The House of Representatives passed the Fight Online Sex Trafficking Act (or FOSTA), a measure closely related to the SESTA bill introduced in the Senate last year. The measure passed on a 388-25 vote, with 14 Republicans and 11 Democrats voting in opposition.
The bill would make websites criminally liable for hosting ads and other content linked to a sex-trafficking enterprise. The result would be a major exception to existing Safe Harbor provisions, and has been opposed by groups like the EFF and ACLU for its potential impact on online speech. In a tweet after the vote, EFF called FOSTA’s passage “a dark day for online communities.”
BREAKING: The House has passed FOSTA 388 – 25. This is a dark day for online communities. We can’t let the Senate pass this censorship bill.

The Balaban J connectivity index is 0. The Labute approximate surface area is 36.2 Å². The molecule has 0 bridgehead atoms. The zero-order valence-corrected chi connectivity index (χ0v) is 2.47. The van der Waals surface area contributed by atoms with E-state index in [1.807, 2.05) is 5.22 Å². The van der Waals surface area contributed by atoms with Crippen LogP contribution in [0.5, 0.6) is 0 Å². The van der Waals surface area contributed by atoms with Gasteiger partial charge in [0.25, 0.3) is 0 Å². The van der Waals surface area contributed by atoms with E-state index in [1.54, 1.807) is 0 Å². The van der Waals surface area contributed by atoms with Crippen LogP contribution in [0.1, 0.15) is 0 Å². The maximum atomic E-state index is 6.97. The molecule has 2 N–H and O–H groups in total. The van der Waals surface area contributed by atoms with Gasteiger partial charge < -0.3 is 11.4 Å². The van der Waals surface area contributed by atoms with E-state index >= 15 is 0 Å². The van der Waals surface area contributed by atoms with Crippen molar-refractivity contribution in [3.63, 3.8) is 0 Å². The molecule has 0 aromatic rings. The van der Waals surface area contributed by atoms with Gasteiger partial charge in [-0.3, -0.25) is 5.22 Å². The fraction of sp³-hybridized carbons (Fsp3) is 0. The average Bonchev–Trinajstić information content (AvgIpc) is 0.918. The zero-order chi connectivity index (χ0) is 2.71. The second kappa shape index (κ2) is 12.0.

— EFF (@EFF) February 27, 2018
The proposed law has split the tech world, with Oracle, IBM and the Internet Association cheering on the new measures. Notably, companies like Google and Facebook have largely remained silent, although they would be significantly impacted if the bill became law. Shortly after SESTA was introduced, the Wikimedia Foundation argued that user-submission projects like Wikipedia simply couldn’t exist without Section 230’s strong Safe Harbor provisions.
The latest version of the bill also ran into some unexpected constitutional problems. Shortly before the House vote, the Department of Justice sent a letter to the bill’s sponsors raising concern that the retroactive measures in FOSTA — which allows for prosecutions based on conduct before the date of the bill’s enactment — might violate the constitution’s Ex Post Facto clause. It’s unclear if the language of the bill has been altered to accommodate the objection, but it could provide grounds for a legal challenge in the future absent corrective action by the Senate.